As to the subject matter of this research report complementary to the LPPD the authors analysed the Law on Labour Relations as lex generalis in the area of labour. Namely, Article 6 of the Law on Labour Relations unequivocally prohibits discrimination done by natural or legal persons in both the public and private sector. The law in question prohibits all forms of discrimination, including direct (Article 7 paragraph 2), indirect (Article 7 paragraph 3) and harassment (Article 9 and 9a) of the employment candidate and the worker. Discrimination is prohibited in regard to conditions for access to employment, to self-employment or to occupation, including selection criteria and recruitment conditions; access to all types and to all levels of vocational guidance, vocational training, advanced vocational training and retraining, including practical work experience; employment and working conditions, including dismissals and pay; membership of, and involvement in, an organisation of workers or employers, or any organisation whose members carry on a particular profession, including the benefits provided for by such organisations (Article 7 paragraph 4).
One drawback is the fact that the law neither provides for the instruction for discrimination, nor does it clearly prohibit discriminatory advertisements or statements grounded on mental or physical disability. The Law in Article 24 paragraph 1 unequivocally prohibits the discriminatory job vacancies on the ground of sex, and stipulates that: "[t]he employer shall not advertise the job position only for men or for women, unless the designated gender is a prerequisite to performing the work". In the future, this should be amended and harmonised with the international anti-discrimination standards by extending the prohibition of discriminatory job vacancies to other discriminatory grounds as well.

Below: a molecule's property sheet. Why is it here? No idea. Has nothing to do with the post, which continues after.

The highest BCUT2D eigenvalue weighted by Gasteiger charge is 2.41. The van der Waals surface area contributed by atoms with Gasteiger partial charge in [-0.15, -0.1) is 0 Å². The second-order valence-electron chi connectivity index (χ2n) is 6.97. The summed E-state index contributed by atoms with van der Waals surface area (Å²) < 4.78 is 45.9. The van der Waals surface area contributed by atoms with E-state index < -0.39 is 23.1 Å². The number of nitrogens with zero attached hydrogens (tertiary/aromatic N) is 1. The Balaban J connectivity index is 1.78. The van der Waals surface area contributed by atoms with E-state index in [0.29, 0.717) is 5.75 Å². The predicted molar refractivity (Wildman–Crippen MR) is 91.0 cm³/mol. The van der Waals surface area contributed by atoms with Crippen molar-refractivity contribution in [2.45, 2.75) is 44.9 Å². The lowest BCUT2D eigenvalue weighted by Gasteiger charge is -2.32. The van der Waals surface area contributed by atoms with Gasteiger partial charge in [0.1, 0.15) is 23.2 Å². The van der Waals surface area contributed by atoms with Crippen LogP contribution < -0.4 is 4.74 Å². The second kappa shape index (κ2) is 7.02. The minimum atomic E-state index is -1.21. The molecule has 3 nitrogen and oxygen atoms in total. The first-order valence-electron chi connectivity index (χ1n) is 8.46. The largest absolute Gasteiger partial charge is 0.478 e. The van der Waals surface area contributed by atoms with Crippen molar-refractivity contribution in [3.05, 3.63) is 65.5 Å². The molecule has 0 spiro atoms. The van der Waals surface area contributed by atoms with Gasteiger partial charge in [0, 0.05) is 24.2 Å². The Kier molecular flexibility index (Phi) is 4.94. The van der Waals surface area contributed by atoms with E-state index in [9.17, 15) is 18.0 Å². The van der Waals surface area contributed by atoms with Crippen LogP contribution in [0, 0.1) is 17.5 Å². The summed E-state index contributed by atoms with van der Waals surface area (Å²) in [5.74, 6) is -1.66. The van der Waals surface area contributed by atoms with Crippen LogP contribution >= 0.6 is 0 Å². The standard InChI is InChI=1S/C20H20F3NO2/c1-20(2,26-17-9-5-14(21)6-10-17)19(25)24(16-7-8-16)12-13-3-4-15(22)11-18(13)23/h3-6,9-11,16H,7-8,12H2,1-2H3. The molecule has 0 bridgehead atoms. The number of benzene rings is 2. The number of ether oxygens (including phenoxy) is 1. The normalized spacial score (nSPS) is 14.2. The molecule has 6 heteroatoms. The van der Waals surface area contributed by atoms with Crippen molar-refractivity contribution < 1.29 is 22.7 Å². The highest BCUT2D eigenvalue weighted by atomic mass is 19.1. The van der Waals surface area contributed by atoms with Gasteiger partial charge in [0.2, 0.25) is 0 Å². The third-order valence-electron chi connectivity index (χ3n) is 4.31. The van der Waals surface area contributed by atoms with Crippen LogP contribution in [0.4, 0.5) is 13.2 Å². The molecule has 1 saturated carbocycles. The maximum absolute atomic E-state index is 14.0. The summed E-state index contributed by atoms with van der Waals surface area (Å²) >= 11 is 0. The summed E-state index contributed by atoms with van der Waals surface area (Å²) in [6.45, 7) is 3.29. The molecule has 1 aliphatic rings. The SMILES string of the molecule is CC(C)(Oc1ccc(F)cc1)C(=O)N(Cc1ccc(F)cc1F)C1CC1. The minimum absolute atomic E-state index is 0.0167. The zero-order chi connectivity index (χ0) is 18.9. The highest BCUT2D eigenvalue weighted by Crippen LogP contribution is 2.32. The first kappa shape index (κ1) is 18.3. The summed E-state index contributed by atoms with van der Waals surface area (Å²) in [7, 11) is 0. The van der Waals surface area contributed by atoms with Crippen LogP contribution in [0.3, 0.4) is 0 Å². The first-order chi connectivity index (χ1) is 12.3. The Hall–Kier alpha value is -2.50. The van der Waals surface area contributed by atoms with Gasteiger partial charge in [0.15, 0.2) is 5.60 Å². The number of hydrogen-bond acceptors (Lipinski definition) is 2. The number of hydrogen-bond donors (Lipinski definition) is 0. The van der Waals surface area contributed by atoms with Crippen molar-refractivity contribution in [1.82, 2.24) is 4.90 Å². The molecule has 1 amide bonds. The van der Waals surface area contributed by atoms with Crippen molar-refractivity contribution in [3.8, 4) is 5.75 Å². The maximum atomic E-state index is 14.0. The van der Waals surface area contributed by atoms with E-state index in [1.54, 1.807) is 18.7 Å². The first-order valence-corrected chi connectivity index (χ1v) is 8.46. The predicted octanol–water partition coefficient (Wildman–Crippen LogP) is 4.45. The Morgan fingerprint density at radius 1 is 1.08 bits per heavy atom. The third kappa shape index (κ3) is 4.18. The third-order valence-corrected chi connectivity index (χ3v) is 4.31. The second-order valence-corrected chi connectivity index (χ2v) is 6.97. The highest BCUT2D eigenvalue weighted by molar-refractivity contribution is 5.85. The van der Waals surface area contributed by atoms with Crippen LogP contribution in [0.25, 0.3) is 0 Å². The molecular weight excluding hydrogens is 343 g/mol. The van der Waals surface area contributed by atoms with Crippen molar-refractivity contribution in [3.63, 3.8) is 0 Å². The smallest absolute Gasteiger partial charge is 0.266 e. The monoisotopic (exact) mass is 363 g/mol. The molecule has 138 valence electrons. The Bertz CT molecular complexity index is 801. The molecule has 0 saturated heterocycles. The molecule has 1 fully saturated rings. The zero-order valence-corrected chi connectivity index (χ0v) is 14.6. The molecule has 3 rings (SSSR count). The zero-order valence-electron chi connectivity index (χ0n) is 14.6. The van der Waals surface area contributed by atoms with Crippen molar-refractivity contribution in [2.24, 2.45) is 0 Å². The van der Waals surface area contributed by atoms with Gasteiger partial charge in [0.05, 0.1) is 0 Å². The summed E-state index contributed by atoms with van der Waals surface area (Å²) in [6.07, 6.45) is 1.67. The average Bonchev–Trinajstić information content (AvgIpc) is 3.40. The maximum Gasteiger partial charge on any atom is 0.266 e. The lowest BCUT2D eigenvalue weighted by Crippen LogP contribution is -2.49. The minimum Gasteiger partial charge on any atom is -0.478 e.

Of special interest is the provision of the law stipulating that "[i]n concluding a contract of employment, the candidate shall not be obliged to submit a proof of their health condition, unless the employer sends the candidate to an examination at own expense" (Article 25 paragraph 5), complemented by the following provision: "[t]he examination of the knowledge or skills, or the determination of candidate's health condition shall not pertain to circumstances unrelated to the work on the given position which is the subject of the employment contract" (Article 25 paragraph 6). These provisions fully meet the standards for protection against discrimination of persons with mental or physical disability, but, nevertheless, they are being derogated if one takes into account the provisions of the Law on Civil Servants (concerning employment in the public sector), whereby the general health capability is stated as a requisite for employment (Article 9 paragraph 6, and Article 13 paragraph 2 point 3). Formulated thus, the provision, although seemingly neutral, still has a disproportional adverse effect especially to the disabled persons and/or persons with health condition, since the entire groups a priori are prevented from applying for employment. Although this criterion would be valid for some groups of persons with disability and/or persons with particular health condition, still, for persons with physical or sensory disability for example, who are psychophysically capable to carry out the essential tasks of the job, this criterion is irrelevant, and therefore extremely discriminatory. For this reason, there should be a distinction between health condition and work capability for persons with disabilities, so that these two are not equated.